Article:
I assume your question is a rhetorical one. Because, of course, nowhere does anything ever say in any official way that the Bible is the "go to book". John said that these things are written so that you might believe, but there is a lot that is not written. Paul says we are obligated to the written words as well as the spoken word and tradition. Jesus chose 12 men to build his church on, not a book.

March 22, 2007 8:30 AM  
Blogger TheGodFearinFiddler said...

Interesting conversation! You have to seize those opportunities when they come because they dont seem to come often (not for me anyway).

It is interesting that the one thing they agree on is that the early Church and the Scriptures got it wrong - baptism isnt necessary!

Thats very typical on not just baptism but on many other things. The only thing they agree on any particular issue is that the first 1500 years of Christianity got it wrong!

March 22, 2007 8:52 AM  
Blogger Tiber Jumper said...

Yes Dan, I suppose it was rhetorical.
It was a real life lesson in the application and reliance on a personal magesterium.
The incongruity of Jesus coming to show us the way so that we would be one, and yet there being no agreement regarding His words and commands. I used to think it was ok to agree with the essentials but have liberty with the non essentials as one of the Church Father's said, but a concept as important as salvation. That's non-negotiable, either you get it right or .....

March 22, 2007 3:30 PM  
Blogger Tiber Jumper said...

GFF said:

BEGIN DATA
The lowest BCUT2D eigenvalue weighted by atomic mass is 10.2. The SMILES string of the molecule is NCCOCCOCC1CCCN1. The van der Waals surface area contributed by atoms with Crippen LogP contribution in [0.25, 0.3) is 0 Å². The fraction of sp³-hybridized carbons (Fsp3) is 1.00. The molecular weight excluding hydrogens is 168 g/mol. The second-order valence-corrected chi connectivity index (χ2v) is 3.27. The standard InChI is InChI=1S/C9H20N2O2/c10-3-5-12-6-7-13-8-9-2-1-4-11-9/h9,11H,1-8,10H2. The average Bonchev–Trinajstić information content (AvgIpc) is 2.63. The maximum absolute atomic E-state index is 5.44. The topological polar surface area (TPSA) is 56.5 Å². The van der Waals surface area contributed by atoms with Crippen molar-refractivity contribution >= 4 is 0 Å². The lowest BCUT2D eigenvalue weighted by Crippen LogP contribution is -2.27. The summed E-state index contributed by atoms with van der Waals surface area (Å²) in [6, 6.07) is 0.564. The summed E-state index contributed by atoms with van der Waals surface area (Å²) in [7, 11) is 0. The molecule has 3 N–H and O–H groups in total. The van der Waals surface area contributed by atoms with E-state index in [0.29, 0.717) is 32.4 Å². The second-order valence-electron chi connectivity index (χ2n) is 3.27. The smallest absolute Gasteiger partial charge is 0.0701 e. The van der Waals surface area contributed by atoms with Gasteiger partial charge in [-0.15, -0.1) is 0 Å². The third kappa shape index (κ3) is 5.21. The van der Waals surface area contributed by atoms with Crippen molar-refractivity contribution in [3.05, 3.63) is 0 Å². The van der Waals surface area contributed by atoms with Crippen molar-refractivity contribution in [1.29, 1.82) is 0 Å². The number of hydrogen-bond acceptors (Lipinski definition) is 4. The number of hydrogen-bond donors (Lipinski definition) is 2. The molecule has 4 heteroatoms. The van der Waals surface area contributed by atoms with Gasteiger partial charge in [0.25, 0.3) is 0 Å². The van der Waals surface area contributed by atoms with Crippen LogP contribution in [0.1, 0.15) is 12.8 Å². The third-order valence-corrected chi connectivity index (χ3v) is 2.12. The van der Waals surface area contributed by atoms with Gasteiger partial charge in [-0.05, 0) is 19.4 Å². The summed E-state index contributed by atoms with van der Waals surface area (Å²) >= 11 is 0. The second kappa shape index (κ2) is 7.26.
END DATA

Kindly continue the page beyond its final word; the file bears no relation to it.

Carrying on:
"The only thing they agree on any particular issue is that the first 1500 years of Christianity got it wrong!"

True Gff but , Fortunately there are some of our separated brethren that are starting to take a look at the creeds and doctrines of the early church.

The "emerging church" movement is interesting because they are starting to look back at the historical church (the one before 1517) and consider the writings of the Church fathers. I can only hope it will make them view Catholicism differently than just "bad popes, crusades and inquistions."

March 22, 2007 3:36 PM  
Blogger Amber said...

Amazing isn't it? It's so clear to me now and when I try to explain it to others, I simply don't understand how they cannot see it.

For a "Bible only" group of people, it is amazing how much of the Bible they ignore or twist to fit their ideas of things. I was guilty of this myself and I am love that I can now see Scripture as a whole... no more explaining things away to fit a bad interpretation.

March 23, 2007 12:00 PM  
Blogger Under the Poetree said...

A lot of "literary interpretive gyrating" has to take place for "bible only" Christians to parse the word "is." As in John chapter 6. "...This is my body" - those 4 words had 200 interpretations only 60 years after Luther hung his 95 Thesis on that door/wall! INCREDIBLE! (At least that is what I heard on Catholic Answers and by Father Mitch Pacwa. Patrick Madrid, and Marcus Grodi, all of whom I trust on their research.)

Seems it wasn't only our Impeached President, Bill Clinton, who parsed to death that particular word "is." Too many in Christendom have done so...and with far worse results than that which Bill Clinton has had to deal with, that's for sure!

susie

March 27, 2007 1:30 PM  
Blogger Tiber Jumper said...

What's even more strange Susie is the gyrations and contortions that one must go through to believe that the early Church up until 1500 thought it was a symbolic meal only.
When I have posted the number of references to the Church fathers where they used the term "sacrifice of the altar" and the flesh and blood of Christ, the non-sacramentalists who have visited my blog have not made a comment. Their silence speaks volumes.

March 27, 2007 2:31 PM